Shares in Coronado Biosciences plummeted as much as 70 percent Monday after the company reported top-line Phase II results showing that its natural immunomodulator TSO (Trichuris suis ova) missed the study's main goal of improving response in patients with moderate-to-severe Crohn's disease, compared with placebo. CEO Harlan Weisman said the company plans to further analyse results from the TRUST-I trial, along with anticipated mid-stage data from a study conducted by partner Dr. Falk Pharma, "to identify the most appropriate development path for TSO."
In the TRUST-I study, 250 patients with moderate-to-severe Crohn's disease were randomised to receive TSO, which is also known as CNDO-201, or placebo every two weeks for 12 weeks. The primary endpoint was the induction of response at 12 weeks, as assessed by a decrease of at least 100 points in the Crohn's Disease Activity Index (CDAI). The key secondary goal of remission, which was also missed, was defined as achieving a CDAI of at least 150 points or less.
According to MLV & Co. analyst Graig Suvannavejh, "people thought that if it was going to have a good shot at success, Crohn's disease was where it was going to see good results," while Joseph Pantginis of Roth Capital indicated there is no chance of TSO succeeding in that indication. Pantginis said he is also less optimistic about TSO's outlook as a potential treatment for ulcerative colitis and multiple sclerosis. The drug is also currently in mid-stage testing in those two diseases, as well as for autism."We believe Coronado is unfortunately entering a state of limbo as investors await what the next steps will be with this significant blow to confidence in the TSO programme," he said.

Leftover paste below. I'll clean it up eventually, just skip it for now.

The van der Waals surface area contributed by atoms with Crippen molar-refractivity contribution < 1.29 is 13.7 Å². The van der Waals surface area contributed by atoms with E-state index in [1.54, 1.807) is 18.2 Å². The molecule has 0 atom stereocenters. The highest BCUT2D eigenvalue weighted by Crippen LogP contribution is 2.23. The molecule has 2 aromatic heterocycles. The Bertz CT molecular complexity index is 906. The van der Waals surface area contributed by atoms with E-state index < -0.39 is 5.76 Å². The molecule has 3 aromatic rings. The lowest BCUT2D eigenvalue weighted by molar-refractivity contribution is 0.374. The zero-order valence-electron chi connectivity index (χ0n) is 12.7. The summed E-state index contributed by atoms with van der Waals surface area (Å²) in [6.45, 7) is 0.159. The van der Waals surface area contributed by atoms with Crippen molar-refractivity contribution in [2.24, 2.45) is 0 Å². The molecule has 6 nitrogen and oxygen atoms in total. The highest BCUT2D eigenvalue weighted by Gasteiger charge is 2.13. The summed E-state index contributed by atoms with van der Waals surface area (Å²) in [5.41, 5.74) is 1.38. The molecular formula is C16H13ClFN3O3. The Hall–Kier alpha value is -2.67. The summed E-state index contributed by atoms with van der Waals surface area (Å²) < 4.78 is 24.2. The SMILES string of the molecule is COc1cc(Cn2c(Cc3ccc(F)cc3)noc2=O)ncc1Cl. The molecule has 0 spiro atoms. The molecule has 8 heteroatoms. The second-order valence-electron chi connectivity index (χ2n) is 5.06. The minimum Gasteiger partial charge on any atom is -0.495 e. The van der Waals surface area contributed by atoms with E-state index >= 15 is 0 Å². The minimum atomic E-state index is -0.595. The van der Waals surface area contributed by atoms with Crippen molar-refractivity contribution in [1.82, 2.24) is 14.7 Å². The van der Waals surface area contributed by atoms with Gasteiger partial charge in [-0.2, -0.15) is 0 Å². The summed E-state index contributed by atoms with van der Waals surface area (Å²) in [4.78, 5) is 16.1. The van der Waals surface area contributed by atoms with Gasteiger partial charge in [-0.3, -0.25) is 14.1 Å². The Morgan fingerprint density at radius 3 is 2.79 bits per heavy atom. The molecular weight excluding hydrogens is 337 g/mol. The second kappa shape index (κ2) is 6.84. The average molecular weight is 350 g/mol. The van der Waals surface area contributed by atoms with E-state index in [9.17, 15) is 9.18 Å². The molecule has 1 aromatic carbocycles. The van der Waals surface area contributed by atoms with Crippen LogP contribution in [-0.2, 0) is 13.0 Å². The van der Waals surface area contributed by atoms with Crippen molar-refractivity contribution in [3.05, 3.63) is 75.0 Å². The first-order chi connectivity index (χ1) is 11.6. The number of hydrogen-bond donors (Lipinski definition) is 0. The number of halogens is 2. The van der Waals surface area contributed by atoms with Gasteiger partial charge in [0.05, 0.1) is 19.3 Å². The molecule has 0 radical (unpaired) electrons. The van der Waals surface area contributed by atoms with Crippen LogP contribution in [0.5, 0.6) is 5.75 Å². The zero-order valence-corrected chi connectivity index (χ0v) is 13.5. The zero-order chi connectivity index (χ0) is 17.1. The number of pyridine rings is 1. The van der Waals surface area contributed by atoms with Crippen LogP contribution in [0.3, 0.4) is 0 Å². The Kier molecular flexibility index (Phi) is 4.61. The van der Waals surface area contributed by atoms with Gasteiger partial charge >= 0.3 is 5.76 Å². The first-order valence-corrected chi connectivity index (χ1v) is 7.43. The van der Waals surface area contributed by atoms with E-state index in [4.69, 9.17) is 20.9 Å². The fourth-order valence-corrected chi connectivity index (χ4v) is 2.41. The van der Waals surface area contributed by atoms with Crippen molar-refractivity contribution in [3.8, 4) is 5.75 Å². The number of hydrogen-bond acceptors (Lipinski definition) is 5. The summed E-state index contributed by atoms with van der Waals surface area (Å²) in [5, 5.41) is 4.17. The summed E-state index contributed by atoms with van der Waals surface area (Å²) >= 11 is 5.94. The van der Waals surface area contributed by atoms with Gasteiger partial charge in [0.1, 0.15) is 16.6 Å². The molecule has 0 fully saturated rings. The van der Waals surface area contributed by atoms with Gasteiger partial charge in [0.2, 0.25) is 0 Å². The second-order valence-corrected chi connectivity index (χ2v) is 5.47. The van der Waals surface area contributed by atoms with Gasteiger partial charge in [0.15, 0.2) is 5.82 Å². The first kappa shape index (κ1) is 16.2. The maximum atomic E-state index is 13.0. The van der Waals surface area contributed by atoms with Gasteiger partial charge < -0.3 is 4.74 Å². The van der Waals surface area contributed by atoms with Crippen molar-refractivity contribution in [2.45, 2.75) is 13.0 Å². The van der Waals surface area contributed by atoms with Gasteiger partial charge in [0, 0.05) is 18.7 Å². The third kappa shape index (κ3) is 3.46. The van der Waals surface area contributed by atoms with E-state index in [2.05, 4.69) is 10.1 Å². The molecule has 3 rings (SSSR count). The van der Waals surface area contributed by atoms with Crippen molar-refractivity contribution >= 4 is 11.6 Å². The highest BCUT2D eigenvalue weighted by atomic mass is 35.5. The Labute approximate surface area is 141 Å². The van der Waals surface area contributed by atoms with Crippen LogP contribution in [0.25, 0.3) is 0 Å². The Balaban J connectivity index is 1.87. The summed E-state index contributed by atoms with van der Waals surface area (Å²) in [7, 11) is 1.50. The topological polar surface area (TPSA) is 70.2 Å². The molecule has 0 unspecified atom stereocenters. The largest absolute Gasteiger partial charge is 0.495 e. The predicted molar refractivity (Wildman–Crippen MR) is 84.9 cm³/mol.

Still, the company noted that there was a non-significant improvement in response among TSO-treated patients whose CDAI was greater than 290 in the trial, which Weisman suggested supports "the potential of [the drug] to regulate the immune system in patients with Crohn's disease, particularly those with [a] higher level of disease severity." However, Suvannavejh remarked that Coronado has not provided sufficient evidence to support claims the therapy could potentially treat severe Crohn's disease. The drugmaker said detailed results will be reported at upcoming medical and scientific meetings.
Meanwhile, the company said results from a second interim analysis of Dr. Falk Pharma's TRUST-II study, which is testing the safety and efficacy of three dosages of TSO in patients with active Crohn’s disease, are anticipated in the fourth quarter.
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